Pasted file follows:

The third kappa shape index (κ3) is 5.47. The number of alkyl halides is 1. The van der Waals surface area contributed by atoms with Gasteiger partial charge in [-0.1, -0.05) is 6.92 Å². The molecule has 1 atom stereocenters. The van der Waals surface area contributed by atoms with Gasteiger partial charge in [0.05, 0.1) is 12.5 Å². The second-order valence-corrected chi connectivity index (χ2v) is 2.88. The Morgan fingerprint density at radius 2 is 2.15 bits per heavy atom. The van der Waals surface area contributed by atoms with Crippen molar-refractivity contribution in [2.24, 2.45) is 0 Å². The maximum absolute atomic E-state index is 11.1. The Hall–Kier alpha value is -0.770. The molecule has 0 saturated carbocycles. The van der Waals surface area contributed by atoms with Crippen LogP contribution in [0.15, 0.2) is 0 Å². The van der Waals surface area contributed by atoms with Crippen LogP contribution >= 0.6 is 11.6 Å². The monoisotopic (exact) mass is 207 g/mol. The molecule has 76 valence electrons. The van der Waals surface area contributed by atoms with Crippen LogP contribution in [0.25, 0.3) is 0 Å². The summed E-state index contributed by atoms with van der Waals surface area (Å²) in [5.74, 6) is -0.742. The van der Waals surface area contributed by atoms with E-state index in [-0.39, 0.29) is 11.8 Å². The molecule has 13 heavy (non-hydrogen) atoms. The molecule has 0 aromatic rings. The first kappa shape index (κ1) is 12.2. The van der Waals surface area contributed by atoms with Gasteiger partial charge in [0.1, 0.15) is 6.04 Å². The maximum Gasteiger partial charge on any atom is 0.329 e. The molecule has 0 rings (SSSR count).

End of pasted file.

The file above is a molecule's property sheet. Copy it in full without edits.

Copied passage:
The third kappa shape index (κ3) is 5.47. The number of alkyl halides is 1. The van der Waals surface area contributed by atoms with Gasteiger partial charge in [-0.1, -0.05) is 6.92 Å². The molecule has 1 atom stereocenters. The van der Waals surface area contributed by atoms with Gasteiger partial charge in [0.05, 0.1) is 12.5 Å². The second-order valence-corrected chi connectivity index (χ2v) is 2.88. The Morgan fingerprint density at radius 2 is 2.15 bits per heavy atom. The van der Waals surface area contributed by atoms with Crippen molar-refractivity contribution in [2.24, 2.45) is 0 Å². The maximum absolute atomic E-state index is 11.1. The Hall–Kier alpha value is -0.770. The molecule has 0 saturated carbocycles. The van der Waals surface area contributed by atoms with Crippen LogP contribution in [0.15, 0.2) is 0 Å². The van der Waals surface area contributed by atoms with Crippen LogP contribution >= 0.6 is 11.6 Å². The monoisotopic (exact) mass is 207 g/mol. The molecule has 76 valence electrons. The van der Waals surface area contributed by atoms with Crippen LogP contribution in [0.25, 0.3) is 0 Å². The summed E-state index contributed by atoms with van der Waals surface area (Å²) in [5.74, 6) is -0.742. The van der Waals surface area contributed by atoms with E-state index in [-0.39, 0.29) is 11.8 Å². The molecule has 13 heavy (non-hydrogen) atoms. The molecule has 0 aromatic rings. The first kappa shape index (κ1) is 12.2. The van der Waals surface area contributed by atoms with Gasteiger partial charge in [0.1, 0.15) is 6.04 Å². The maximum Gasteiger partial charge on any atom is 0.329 e. The molecule has 0 rings (SSSR count).